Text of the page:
7. The question then arises whether the sale held on 18-12-1959 in execution of the decree obtained by Sitaram Sahu from the Small Cause Court against Bhola Koeri and Smt. Rajwanti would be a nullity in the sense that in the eye of law it will be non est or will it be a mere illegality as submitted by the learned Counsel for the plaintiff-respondent. I am not inclined to subscribe to the extreme view that the sale held in the proceedings in execution of the said decree of the Small Cause Court should be treated as non est in the eye of law. The Munsif, to whom the decree was transmitted for execution, had jurisdiction to execute that decree. But in attaching and selling immovable property in execution, a procedure not permissible by law, the Munsif committed an illegality. No doubt the learned Munsif had no jurisdiction to proceed against the immovable property of the judgment-debtor in execution of the decree of the Small Cause Court, even so it is not open to the defendants now in the instant suit to question the title of the auction-purchaser and that of the plaintiff who acquired the disputed property from the auction-purchaser. In the case of Mohanlal v. Benoy Kishna, AIR 1953 SC 65, the Supreme Court held that where a judgment-debtor does not raise an objection in execution that the Court had no jurisdiction to execute the decree, the failure to raise such an objection which goes to the root of the matter, precludes him from raising the plea of jurisdiction on the principle of constructive res judicata after the property has been sold to the auction-purchaser. In the case before, me no objection was raised by the defendant-judgment-debtors in execution of the decree against them obtained by Sitaram Sahu from the Small Cause Court.
8. It was submitted by the learned Counsel for the defendant-appellant that in the execution case no notice was sent to the judgment-debtor under Order 21, Rule 66 of the Civil Procedure Code and that no opportunity was given to file any objection. I think that does not materially alter the situation in favour of the defendant-appellants. At any rate, they could have objected to the sale being held and, they should have raised objections at the time of its confirmation. The sale, having been confirmed in favour of the decree-holder-auction-purchaser, Sitaram Sahu and the sale certificate having been granted in his favour an absolute title vested in him in the properties sold. It has been observed by the Supreme Court in the case of Janak Raj v. Gurdial Singh, AIR 1967 SC 608 that a sale can only be set aside when an application under Rules 89, 90 or 91 of Order 21 has been successfully made. In the instant suit, the defendants cannot ignore that sale and ask the Court to go behind the sale certificate as they didnot raise any objection to the jurisdiction of the Court to proceed against the immovable property of the judgment-debtor.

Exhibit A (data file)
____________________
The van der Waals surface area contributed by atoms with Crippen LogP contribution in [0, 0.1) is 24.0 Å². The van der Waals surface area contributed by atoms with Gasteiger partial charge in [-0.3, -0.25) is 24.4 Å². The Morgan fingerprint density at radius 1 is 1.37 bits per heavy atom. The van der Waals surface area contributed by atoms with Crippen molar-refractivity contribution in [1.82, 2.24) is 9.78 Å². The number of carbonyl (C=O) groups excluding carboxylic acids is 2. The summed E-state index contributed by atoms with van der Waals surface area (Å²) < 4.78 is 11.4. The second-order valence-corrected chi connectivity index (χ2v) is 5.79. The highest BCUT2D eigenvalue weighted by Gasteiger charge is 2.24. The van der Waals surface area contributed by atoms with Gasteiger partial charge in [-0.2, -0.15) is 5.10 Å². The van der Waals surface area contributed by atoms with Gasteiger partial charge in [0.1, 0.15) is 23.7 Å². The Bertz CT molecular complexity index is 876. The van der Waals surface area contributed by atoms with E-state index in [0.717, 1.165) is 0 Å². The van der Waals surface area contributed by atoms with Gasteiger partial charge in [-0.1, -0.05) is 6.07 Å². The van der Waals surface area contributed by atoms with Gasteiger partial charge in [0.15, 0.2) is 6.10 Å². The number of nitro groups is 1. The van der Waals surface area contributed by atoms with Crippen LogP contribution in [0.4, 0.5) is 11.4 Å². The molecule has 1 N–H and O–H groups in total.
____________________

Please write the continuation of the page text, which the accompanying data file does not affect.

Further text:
9. Learned Counsel for the appellant referred to a decision, of a learned Single Judge of our High Court in Prabhulal v. Babu Singh, AIR 1964 All 34 in support of the proposition that the jurisdiction of a transferee Court to proceed against the immovable property of the judgment-debtor for executing a decree of the Small Cause Court having been taken away by an amendment of the law, the judgment-debtor would not be barred by the principle of constructive res judicata from raising the objection at a subsequent stage. I do not think learned Counsel for the appellant can derive any benefit from the ratio of the case cited. What was held by B. D. Gupta, J., in the case of Prabhulal, AIR 1964 All 34 (supra) was that the rule of constructive res judicata would not bar the raising of any objection based on a changed situation brought about by law in a subsequent application for execution though no such objection was raised in the earlier application for execution. The learned Judge had no occasion to consider whether such an objection could or could not be raised in a subsequent suit.
10. A reference was made by the learned Counsel for the appellant to the case of Ram Chandra Arya v. Man Singh, AIR 1968 SC 954 in support of his submission that the sale held in favour of Sitaram Sahu in execution of the decree against the defendants was a nullity and it was not necessary to resort to the provision of Order 21, Rules 89 and 90 to have the sale set aside. In the Supreme Court case cited the decree in execution of which the sale was held was found to be a nullity and that is why the Supreme Court held that resort to Rules 89 and 90 of Order 21 was not necessary to have the sale set aside. Here in the instant case it is not the case of any party that the decree obtained, by, Sitaram Sahu against the defendants in the Small Cause Court was a nullity.
11. I think the view taken by the Court below is correct as it is in consonance with the view of the Supreme Court in the case of Mohanlal, AIR 1953 SC 65 (supra).
12. For the reasons given above, I do not find any force in this appeal and dismiss it with costs.